Everyone wants a magic pill when it comes to better health. So, when observational studies showed that people with higher levels of vitamin D had lower rates of heart disease, interest in vitamin D supplements jumped.
Cleveland Clinic is a non-profit academic medical center. Advertising on our site helps support our mission. We do not endorse non-Cleveland Clinic products or services. Policy
It makes sense, right? If vitamin D can prevent cardiovascular disease, getting a high dose of it from supplements should help your ticker.
Unfortunately, heart health isn’t that easy. Let’s learn more from cardiologist Steven Nissen, MD.
Vitamin D carries a well-earned reputation as a powerhouse nutrient. It helps your body absorb calcium to boost bone health. Vitamin D also supports your immune system and nervous system and can reduce inflammation in your body.
If your body doesn’t get enough vitamin D … well, it seems like problems often follow. Low levels of vitamin D seem to coincide with a wide range of health conditions — including heart disease.
But while there appears to be some sort of relationship between vitamin D and your heart, research shows that erasing cardiac concerns isn’t as simple as popping a vitamin D supplement.
A study released in 2017 shows that taking monthly high doses of vitamin D supplements does nothing to prevent cardiovascular disease. That held true even if participants started with a vitamin D deficiency.
Those results are in line with other assessments about dietary supplements and heart health: “This is yet another study showing that vitamins and dietary supplements have virtually no benefits in preventing heart disease,” notes Dr. Nissen.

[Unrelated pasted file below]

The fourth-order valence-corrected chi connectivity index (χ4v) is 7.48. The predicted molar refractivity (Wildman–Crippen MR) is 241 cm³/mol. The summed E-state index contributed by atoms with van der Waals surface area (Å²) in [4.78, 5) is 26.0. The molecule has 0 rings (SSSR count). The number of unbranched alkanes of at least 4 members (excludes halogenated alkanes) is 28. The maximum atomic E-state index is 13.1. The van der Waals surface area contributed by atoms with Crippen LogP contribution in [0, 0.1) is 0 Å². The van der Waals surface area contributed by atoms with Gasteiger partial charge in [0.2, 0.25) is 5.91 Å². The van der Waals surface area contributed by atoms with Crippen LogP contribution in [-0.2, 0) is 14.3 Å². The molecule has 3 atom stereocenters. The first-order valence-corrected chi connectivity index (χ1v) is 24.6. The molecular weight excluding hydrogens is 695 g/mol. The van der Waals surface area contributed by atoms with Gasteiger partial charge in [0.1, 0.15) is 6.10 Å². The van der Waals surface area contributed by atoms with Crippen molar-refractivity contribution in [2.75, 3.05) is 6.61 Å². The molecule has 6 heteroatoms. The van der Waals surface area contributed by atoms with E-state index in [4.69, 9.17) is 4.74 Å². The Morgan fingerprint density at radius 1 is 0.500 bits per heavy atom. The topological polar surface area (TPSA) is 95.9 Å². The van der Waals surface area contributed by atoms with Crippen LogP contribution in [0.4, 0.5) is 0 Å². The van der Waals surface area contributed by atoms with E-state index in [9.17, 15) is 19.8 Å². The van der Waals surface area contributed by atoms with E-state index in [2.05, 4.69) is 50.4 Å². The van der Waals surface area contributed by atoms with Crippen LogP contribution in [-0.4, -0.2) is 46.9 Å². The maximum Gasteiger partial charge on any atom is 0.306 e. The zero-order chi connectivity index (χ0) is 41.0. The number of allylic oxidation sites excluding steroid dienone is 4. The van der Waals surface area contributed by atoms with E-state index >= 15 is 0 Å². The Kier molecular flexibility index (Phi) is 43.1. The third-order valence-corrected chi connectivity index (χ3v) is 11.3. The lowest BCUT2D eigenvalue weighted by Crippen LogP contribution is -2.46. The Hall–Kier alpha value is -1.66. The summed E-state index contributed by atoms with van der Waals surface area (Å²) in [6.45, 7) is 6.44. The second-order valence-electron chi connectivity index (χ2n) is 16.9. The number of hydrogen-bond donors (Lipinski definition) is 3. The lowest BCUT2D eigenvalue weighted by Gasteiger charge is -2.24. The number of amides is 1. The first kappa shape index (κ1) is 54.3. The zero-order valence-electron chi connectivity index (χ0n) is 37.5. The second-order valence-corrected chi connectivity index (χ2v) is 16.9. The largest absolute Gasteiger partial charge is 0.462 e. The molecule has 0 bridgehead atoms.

In fact, the U.S. Preventative Services Task Force says there’s insufficient evidence to recommend adults take vitamin D or any other supplement to prevent cardiovascular disease.
When it comes to vitamin D and your heart, it’s possible to have too much of a good thing.
Excessive amounts of vitamin D can lead to off-the-charts levels of calcium in your blood, a condition known as hypercalcemia. That can increase your risk of coronary artery disease (CAD), as calcium deposits build on blood vessel walls.
High levels of vitamin D in your system also can lead to kidney failure, kidney stones and bone-related issues such as osteoporosis, among other issues. (In other words, it can be serious if not addressed.)
Given all of that, Dr. Nissen urges caution with vitamin D supplements. He says it’s always best to talk with a healthcare provider before starting any supplement routine.
Despite what you may read online under click-bait headlines, there aren’t any miracle pills or easy shortcuts to better heart health, emphasizes Dr. Nissen. (It’s a question he gets asked a lot, though.)
So, what can you do? He suggests focusing on building healthy lifestyle habits to keep your heart happy.
“Exercise, eat a healthy diet, manage your body weight and watch your cholesterol and blood pressure for any signs of trouble,” he advises. “Do that and you’ll be way ahead of the game.”